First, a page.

One-time password is deployed widely as a second factor of authentication to enhance security. As a developer, how should we implement OTP generation in the application and what should be taken care of in each implementation?
The most "naive" way is to generate a random string/number, persist it or store it in session, and send it to user before a OTP authentication. The random string/number generation process can be easily implemented upon the random functions provided by the programming language, and the random function used in the implementation needs to be securely random. The server needs to manage the persistence of the OTP and its timeout strategy. Information leakage might be another concern when delivering the OTP to the user.
OTP can also be implemented in an counter-incremental way. The most popular and widely accepted standard is HOTP (as specified in RFC 4226). The server stores a secret key K and a counter C for each user, and the OTP value is derived from HMAC(K, C) by a predefined algorithm. Thus, the server only need to increment the OTP counter each time after each OTP challenge, and it does not need to store the OTP value explicitly. HOTP does not require a delivery, because the user can get OTP from a hardware device or software generator (like Google Authenticator), as long as they share the same secret key and the counter is synchronized. However, in practice, it is hard to synchronze counter between server and the device held by the user since they cannot contact to each other. Therefore, upon an OTP challenge, server tries HOTP(K, C), HOTP(K, C+1), until HOTP(K, C+w), where w is a reasonable window size.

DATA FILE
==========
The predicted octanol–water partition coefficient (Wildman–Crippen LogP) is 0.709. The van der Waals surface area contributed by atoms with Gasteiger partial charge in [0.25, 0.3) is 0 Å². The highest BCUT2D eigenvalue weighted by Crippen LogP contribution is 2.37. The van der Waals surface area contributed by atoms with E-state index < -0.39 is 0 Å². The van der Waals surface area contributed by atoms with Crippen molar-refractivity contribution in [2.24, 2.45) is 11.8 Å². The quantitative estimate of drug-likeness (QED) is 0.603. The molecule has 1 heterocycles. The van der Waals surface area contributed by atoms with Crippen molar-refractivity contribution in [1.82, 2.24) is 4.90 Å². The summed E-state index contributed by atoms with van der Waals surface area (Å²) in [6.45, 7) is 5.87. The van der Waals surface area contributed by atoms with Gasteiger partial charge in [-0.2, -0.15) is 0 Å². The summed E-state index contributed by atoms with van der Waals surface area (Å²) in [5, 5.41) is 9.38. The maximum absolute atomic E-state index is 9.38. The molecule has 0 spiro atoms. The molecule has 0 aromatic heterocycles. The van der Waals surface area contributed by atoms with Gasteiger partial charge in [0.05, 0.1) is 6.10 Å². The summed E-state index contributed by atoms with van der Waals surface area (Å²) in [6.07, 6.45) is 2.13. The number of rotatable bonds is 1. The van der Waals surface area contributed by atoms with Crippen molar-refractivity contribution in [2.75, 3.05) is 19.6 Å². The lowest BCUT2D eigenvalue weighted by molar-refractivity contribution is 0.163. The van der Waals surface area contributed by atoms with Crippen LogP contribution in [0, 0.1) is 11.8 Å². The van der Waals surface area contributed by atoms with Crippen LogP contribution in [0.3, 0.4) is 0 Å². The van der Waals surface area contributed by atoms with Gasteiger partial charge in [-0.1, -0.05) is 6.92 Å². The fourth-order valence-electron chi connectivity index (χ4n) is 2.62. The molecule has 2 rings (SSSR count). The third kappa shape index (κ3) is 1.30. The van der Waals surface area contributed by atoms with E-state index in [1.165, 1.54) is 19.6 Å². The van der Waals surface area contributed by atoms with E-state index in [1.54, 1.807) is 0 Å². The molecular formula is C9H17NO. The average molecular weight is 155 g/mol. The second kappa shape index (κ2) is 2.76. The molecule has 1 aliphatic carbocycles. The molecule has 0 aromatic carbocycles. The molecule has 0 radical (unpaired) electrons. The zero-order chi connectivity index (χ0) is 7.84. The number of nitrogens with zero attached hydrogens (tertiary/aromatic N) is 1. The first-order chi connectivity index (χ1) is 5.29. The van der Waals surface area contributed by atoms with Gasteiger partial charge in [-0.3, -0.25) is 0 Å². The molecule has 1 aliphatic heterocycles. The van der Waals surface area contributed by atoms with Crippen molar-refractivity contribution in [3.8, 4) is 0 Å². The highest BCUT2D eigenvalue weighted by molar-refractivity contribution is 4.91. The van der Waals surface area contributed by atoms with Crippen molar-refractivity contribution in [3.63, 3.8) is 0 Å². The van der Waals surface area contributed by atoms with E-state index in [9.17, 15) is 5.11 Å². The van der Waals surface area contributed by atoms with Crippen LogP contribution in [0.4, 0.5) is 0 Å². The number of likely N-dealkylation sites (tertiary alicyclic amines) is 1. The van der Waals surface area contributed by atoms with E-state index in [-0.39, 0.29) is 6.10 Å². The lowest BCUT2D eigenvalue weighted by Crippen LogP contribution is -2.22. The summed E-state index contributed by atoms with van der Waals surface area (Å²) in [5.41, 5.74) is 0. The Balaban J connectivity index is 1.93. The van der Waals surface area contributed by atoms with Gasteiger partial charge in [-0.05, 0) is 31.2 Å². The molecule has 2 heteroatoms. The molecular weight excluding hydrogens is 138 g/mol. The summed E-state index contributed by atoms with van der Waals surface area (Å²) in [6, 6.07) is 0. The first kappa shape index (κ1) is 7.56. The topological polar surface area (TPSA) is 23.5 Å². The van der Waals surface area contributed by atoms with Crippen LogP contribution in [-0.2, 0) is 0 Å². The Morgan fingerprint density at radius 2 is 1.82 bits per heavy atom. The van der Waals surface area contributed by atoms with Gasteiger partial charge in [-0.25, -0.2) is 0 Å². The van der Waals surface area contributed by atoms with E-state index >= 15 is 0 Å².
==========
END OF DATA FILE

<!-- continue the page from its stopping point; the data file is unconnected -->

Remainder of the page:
Moreover, OTP can be implemented in a time-synchronized way. The most popular and widely accepted standard is TOTP (as specified in RFC 6238). TOTP is based on HOTP. The server stores a secret key K for each user. Instead of using counter C as in HOTP, TOTP computes OTP value by HOTP(K, timestamp/time step), so the server does not need to maintain a counter. The OTP value remains unchanged for a period of time (as specified by time step), so may impose a replay attack. TOTP can also be generated from a hardware device or software generator (Google Authenticator supports TOTP as well), as long as they share the same secret key and time is synchronized. TOTP may not suitable for explicit delivery. For example, an OTP is computed at the end edge of the time step and it is delivered to user; when user enter the OTP, the server is expecting an OTP from the next time step already, and it results in failure. This behavior is not user friendly.